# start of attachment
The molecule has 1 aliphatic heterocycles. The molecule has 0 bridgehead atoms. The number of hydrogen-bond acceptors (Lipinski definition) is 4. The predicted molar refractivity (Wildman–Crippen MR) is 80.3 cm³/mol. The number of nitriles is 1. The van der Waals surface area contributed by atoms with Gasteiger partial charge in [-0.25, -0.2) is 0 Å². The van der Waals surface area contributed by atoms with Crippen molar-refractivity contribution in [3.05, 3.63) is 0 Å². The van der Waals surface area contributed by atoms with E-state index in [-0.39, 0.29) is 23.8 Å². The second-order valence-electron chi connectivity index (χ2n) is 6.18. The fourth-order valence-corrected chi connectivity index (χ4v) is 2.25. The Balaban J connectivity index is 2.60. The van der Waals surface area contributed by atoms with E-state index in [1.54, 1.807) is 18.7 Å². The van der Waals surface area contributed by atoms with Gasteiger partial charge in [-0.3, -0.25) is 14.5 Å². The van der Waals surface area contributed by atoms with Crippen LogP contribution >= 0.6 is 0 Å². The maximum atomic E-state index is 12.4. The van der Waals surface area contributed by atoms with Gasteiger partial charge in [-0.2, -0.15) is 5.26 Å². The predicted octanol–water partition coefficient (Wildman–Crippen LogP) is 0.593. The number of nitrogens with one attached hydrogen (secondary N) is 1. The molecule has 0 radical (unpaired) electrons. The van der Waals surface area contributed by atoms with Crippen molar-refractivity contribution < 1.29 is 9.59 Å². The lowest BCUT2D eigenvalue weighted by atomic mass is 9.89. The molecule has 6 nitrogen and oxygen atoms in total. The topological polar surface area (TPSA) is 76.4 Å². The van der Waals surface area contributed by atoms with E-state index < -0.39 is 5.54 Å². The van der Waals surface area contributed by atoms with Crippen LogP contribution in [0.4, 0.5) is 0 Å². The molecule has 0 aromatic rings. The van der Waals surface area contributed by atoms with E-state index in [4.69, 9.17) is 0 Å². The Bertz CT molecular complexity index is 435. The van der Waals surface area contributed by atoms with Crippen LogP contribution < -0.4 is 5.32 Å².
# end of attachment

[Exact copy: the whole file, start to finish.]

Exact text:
The molecule has 1 aliphatic heterocycles. The molecule has 0 bridgehead atoms. The number of hydrogen-bond acceptors (Lipinski definition) is 4. The predicted molar refractivity (Wildman–Crippen MR) is 80.3 cm³/mol. The number of nitriles is 1. The van der Waals surface area contributed by atoms with Gasteiger partial charge in [-0.25, -0.2) is 0 Å². The van der Waals surface area contributed by atoms with Crippen molar-refractivity contribution in [3.05, 3.63) is 0 Å². The van der Waals surface area contributed by atoms with E-state index in [-0.39, 0.29) is 23.8 Å². The second-order valence-electron chi connectivity index (χ2n) is 6.18. The fourth-order valence-corrected chi connectivity index (χ4v) is 2.25. The Balaban J connectivity index is 2.60. The van der Waals surface area contributed by atoms with E-state index in [1.54, 1.807) is 18.7 Å². The van der Waals surface area contributed by atoms with Gasteiger partial charge in [-0.3, -0.25) is 14.5 Å². The van der Waals surface area contributed by atoms with Crippen LogP contribution >= 0.6 is 0 Å². The maximum atomic E-state index is 12.4. The van der Waals surface area contributed by atoms with Gasteiger partial charge in [-0.2, -0.15) is 5.26 Å². The predicted octanol–water partition coefficient (Wildman–Crippen LogP) is 0.593. The number of nitrogens with one attached hydrogen (secondary N) is 1. The molecule has 0 radical (unpaired) electrons. The van der Waals surface area contributed by atoms with Crippen molar-refractivity contribution < 1.29 is 9.59 Å². The lowest BCUT2D eigenvalue weighted by atomic mass is 9.89. The molecule has 6 nitrogen and oxygen atoms in total. The topological polar surface area (TPSA) is 76.4 Å². The van der Waals surface area contributed by atoms with E-state index < -0.39 is 5.54 Å². The van der Waals surface area contributed by atoms with Crippen LogP contribution in [0.4, 0.5) is 0 Å². The molecule has 0 aromatic rings. The van der Waals surface area contributed by atoms with E-state index in [4.69, 9.17) is 0 Å². The Bertz CT molecular complexity index is 435. The van der Waals surface area contributed by atoms with Crippen LogP contribution < -0.4 is 5.32 Å².